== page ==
@@ -215,3 +215,58 @@ Additionally, Clients must not assume any particular:
- Order of json-object members or json-array elements
- Amount of errors generated by a command, that is, new errors can be added
to any existing command in newer versions of the Server
+6. Downstream extension of QMP
+We recommend that downstream consumers of QEMU do *not* modify QMP.
+Management tools should be able to support both upstream and downstream
+versions of QMP without special logic, and downstream extensions are
+inherently at odds with that.
+However, we recognize that it is sometimes impossible for downstreams to
+avoid modifying QMP. Both upstream and downstream need to take care to
+preserve long-term compatibility and interoperability.
+To help with that, QMP reserves JSON object member names beginning with
+'__' (double underscore) for downstream use ("downstream names"). This
+means upstream will never use any downstream names for its commands,
+arguments, errors, asynchronous events, and so forth.
+Any new names downstream wishes to add must begin with '__'. To
+ensure compatibility with other downstreams, it is strongly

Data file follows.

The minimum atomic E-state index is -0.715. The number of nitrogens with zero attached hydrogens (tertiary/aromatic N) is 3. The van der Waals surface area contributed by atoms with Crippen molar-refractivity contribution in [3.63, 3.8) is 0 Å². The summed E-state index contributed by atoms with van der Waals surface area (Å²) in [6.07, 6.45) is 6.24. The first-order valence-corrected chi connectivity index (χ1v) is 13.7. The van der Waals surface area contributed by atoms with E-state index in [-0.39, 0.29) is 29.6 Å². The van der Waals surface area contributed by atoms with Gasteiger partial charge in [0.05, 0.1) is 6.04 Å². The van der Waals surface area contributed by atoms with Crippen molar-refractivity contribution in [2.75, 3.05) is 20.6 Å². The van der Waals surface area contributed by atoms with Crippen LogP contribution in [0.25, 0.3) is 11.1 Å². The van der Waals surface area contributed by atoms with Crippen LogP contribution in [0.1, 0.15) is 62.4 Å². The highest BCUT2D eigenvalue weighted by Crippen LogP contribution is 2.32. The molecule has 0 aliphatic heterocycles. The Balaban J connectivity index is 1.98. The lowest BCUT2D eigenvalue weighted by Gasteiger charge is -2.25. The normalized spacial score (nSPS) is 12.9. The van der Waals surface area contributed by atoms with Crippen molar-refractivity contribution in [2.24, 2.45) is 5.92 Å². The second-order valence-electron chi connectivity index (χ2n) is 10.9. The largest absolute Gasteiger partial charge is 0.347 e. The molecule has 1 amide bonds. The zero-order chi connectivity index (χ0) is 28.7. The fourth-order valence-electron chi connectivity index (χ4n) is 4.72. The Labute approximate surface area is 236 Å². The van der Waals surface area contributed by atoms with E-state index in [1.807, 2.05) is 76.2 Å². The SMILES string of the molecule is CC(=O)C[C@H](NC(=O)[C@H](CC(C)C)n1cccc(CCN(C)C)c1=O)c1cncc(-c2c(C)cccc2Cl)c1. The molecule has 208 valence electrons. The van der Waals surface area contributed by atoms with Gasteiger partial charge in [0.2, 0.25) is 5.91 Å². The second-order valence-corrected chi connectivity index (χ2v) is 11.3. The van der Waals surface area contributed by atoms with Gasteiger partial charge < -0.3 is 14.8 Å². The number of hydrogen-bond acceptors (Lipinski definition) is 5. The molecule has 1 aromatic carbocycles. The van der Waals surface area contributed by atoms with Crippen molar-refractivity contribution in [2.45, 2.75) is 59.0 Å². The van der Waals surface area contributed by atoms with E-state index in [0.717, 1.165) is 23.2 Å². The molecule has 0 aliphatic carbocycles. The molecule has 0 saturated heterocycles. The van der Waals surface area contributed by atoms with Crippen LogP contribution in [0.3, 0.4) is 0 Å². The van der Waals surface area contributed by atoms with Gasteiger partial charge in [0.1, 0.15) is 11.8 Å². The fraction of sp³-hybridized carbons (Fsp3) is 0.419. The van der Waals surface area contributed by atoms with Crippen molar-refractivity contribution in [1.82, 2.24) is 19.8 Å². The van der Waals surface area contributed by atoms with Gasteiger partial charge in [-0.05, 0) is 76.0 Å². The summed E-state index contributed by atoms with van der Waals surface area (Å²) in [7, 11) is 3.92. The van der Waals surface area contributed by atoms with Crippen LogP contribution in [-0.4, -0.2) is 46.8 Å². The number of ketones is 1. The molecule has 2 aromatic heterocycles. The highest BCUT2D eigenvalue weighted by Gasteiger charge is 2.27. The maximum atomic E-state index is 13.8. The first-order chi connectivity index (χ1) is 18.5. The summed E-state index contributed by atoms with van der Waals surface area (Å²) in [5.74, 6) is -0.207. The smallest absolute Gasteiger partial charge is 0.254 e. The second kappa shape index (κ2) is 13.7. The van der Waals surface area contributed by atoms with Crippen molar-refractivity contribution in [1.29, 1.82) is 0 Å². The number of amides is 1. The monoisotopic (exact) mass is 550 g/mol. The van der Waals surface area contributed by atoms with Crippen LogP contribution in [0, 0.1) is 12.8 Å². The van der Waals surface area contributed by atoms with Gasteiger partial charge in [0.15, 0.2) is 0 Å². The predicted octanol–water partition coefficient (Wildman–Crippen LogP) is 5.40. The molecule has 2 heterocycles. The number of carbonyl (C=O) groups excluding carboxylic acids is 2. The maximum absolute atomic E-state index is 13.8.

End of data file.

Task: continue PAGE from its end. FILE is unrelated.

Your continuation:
+recommended that you prefix your downstram names with '__RFQDN_' where
+RFQDN is a valid, reverse fully qualified domain name which you
+control. For example, a qemu-kvm specific monitor command would be:
+ (qemu) __org.linux-kvm_enable_irqchip
+Downstream must not change the server greeting (section 2.2) other than
+to offer additional capabilities. But see below for why even that is
+Section '5 Compatibility Considerations' applies to downstream as well
+as to upstream, obviously. It follows that downstream must behave
+exactly like upstream for any input not containing members with
+downstream names ("downstream members"), except it may add members
+with downstream names to its output.
+Thus, a client should not be able to distinguish downstream from
+upstream as long as it doesn't send input with downstream members, and
+properly ignores any downstream members in the output it receives.
+Advice on downstream modifications:
+1. Introducing new commands is okay. If you want to extend an existing
+ command, consider introducing a new one with the new behaviour
+2. Introducing new asynchronous messages is okay. If you want to extend
+ an existing message, consider adding a new one instead.
+3. Introducing new errors for use in new commands is okay. Adding new
+ errors to existing commands counts as extension, so 1. applies.
+4. New capabilities are strongly discouraged. Capabilities are for
+ evolving the basic protocol, and multiple diverging basic protocol
+ dialects are most undesirable.